Cambridge English Southern Europe

Experts in Language Assessment

Centenary Competition for Schools 2013 – Project 3

leave a comment »

This is the description of the third Project in the currently running Centenary Competition for Schools 2013.

Project 3: How English will improve my future (ages 8+)

Description of project: Produce an essay or poster that sums up why English is important for your future.

Age group: The age groups within this project are very varied, so please check the individual activities to match them to the age of your students. Remember that some of the activities can be adapted to suit younger children.

Activity 1 (aged 12+) 

Discuss with the class why they think English is important for their future. You could look at the Cambridge English Language Assessment recognition page with your students and think about why organisations accept Cambridge English exams.

Focus: Reading and Speaking/Listening 

Activity 2 (aged 8+)

Set a task for your students to do at home. They should talk to their family about anyone they know who has achieved success because of learning English. It is better if this is somebody the family knows, but if not, it could be anyone – a famous footballer, an actor, etc. They should think about whether this person could have achieved the same success without English.

Focus: Speaking and Listening

Activity 3 (aged 8+)

Ask your students to talk to the class for a minute about the person who they talked about in Activity 2. They could talk about the following: who the person is; what they do; how good they are at English; how learning English has helped them in their life.

Focus: Speaking

Activity 4 (aged 10+)

As a class, discuss some of the common themes from your talks. What do your students think are the main reasons that people learn English (for work, for study, to live abroad, to access information on the internet)? Can they think of others?

Focus: Speaking and Listening 

Activity 5 (aged 8+)

Review the language your students can use to talk about their future. The type of language you look at will depend very much on the age of your students: it could be ‘will’, ‘going to’, right up to ‘in an ideal world’, ‘all being well’, ‘assuming I get the right qualifications’, etc.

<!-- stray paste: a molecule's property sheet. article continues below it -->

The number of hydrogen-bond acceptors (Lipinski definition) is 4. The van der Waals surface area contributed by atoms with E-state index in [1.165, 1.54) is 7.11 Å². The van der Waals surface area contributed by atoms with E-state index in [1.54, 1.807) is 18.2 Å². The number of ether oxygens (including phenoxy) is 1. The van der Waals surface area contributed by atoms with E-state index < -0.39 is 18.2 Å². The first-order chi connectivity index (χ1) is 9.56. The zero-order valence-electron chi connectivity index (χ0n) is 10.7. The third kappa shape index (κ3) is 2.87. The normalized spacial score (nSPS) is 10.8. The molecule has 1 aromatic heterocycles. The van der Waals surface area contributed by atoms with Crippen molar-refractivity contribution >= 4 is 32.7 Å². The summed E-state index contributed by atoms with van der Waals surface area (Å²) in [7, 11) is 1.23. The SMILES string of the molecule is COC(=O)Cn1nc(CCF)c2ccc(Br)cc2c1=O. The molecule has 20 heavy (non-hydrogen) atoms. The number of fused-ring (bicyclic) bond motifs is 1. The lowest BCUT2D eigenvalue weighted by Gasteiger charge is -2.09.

Focus: Language Development

Activity 6 (aged 8+)

Ask your students to make a poster or write an essay that sums up why they think English is important for their future. Posters will work well with younger learners and more visual students. Older students may want to write an essay instead, so give them the choice of how they do this. Students can do this activity on paper or on computer. They should think about a title, strong messages they want to write and any images or visuals that will help to get the message across.

Focus: Writing

Activity 7 (aged 8+)

Get your students to show their essay or poster to a partner. Encourage them to give constructive feedback to each other so that they can make improvements to their work.

Focus: Reading and Speaking

Activity 8 (aged 8+)

Arrange a class exhibition where you put the posters/essays on the wall and invite students from other classes or parents to come and look at your students’ work.

Focus: Reading

Activity 9 (aged 10+)

Before the exhibition, ask your students to make a list of the main reasons that students learn English. During the exhibition, get your students to conduct a survey by asking everyone they talk to about the reason why they are studying English. They will be able to do a tally under the reasons and add any new reasons to their list.

Focus: Speaking and Listening

Activity 10 (aged 10+)

As a class, look at the findings of the survey. Were there any variations between results? Is there agreement on the main reason that people study English? Ask students to present their results visually – as a bar chart or pie chart. Display these results on the wall.

Focus: Speaking and Listening

Written by Cambridge English Southern Europe

June 6, 2013 at 10:00 am

Let us know what you think

Fill in your details below or click an icon to log in: Logo

You are commenting using your account. Log Out / Change )

Twitter picture

You are commenting using your Twitter account. Log Out / Change )

Facebook photo

You are commenting using your Facebook account. Log Out / Change )

Google+ photo

You are commenting using your Google+ account. Log Out / Change )

Connecting to %s